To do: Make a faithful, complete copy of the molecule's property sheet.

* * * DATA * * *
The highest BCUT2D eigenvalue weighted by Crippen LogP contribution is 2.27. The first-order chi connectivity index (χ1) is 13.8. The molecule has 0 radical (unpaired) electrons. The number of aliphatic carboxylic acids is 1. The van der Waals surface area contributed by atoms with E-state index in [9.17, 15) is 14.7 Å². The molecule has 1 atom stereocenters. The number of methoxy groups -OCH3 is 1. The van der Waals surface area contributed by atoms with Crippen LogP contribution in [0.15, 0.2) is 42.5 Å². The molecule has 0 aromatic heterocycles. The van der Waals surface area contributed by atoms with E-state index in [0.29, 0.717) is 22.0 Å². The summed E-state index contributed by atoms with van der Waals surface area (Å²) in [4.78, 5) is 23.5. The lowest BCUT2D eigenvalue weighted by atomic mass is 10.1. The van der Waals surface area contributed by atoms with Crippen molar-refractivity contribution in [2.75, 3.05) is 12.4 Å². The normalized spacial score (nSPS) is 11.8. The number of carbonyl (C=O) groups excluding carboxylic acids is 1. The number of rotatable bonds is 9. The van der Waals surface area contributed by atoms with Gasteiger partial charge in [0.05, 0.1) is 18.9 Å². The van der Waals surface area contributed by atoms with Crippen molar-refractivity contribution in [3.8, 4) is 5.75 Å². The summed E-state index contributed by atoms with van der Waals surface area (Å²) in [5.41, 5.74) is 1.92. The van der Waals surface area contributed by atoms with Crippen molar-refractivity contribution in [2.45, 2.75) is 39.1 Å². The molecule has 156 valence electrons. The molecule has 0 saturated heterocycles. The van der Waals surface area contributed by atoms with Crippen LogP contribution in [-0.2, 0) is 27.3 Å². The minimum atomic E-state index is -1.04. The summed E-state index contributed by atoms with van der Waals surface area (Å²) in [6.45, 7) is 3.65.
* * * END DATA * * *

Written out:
The highest BCUT2D eigenvalue weighted by Crippen LogP contribution is 2.27. The first-order chi connectivity index (χ1) is 13.8. The molecule has 0 radical (unpaired) electrons. The number of aliphatic carboxylic acids is 1. The van der Waals surface area contributed by atoms with E-state index in [9.17, 15) is 14.7 Å². The molecule has 1 atom stereocenters. The number of methoxy groups -OCH3 is 1. The van der Waals surface area contributed by atoms with Crippen LogP contribution in [0.15, 0.2) is 42.5 Å². The molecule has 0 aromatic heterocycles. The van der Waals surface area contributed by atoms with E-state index in [0.29, 0.717) is 22.0 Å². The summed E-state index contributed by atoms with van der Waals surface area (Å²) in [4.78, 5) is 23.5. The lowest BCUT2D eigenvalue weighted by atomic mass is 10.1. The van der Waals surface area contributed by atoms with Crippen molar-refractivity contribution in [2.75, 3.05) is 12.4 Å². The normalized spacial score (nSPS) is 11.8. The number of carbonyl (C=O) groups excluding carboxylic acids is 1. The number of rotatable bonds is 9. The van der Waals surface area contributed by atoms with Gasteiger partial charge in [0.05, 0.1) is 18.9 Å². The van der Waals surface area contributed by atoms with Crippen molar-refractivity contribution in [3.8, 4) is 5.75 Å². The summed E-state index contributed by atoms with van der Waals surface area (Å²) in [5.41, 5.74) is 1.92. The van der Waals surface area contributed by atoms with Crippen molar-refractivity contribution in [2.45, 2.75) is 39.1 Å². The molecule has 156 valence electrons. The molecule has 0 saturated heterocycles. The van der Waals surface area contributed by atoms with Crippen LogP contribution in [-0.2, 0) is 27.3 Å². The minimum atomic E-state index is -1.04. The summed E-state index contributed by atoms with van der Waals surface area (Å²) in [6.45, 7) is 3.65.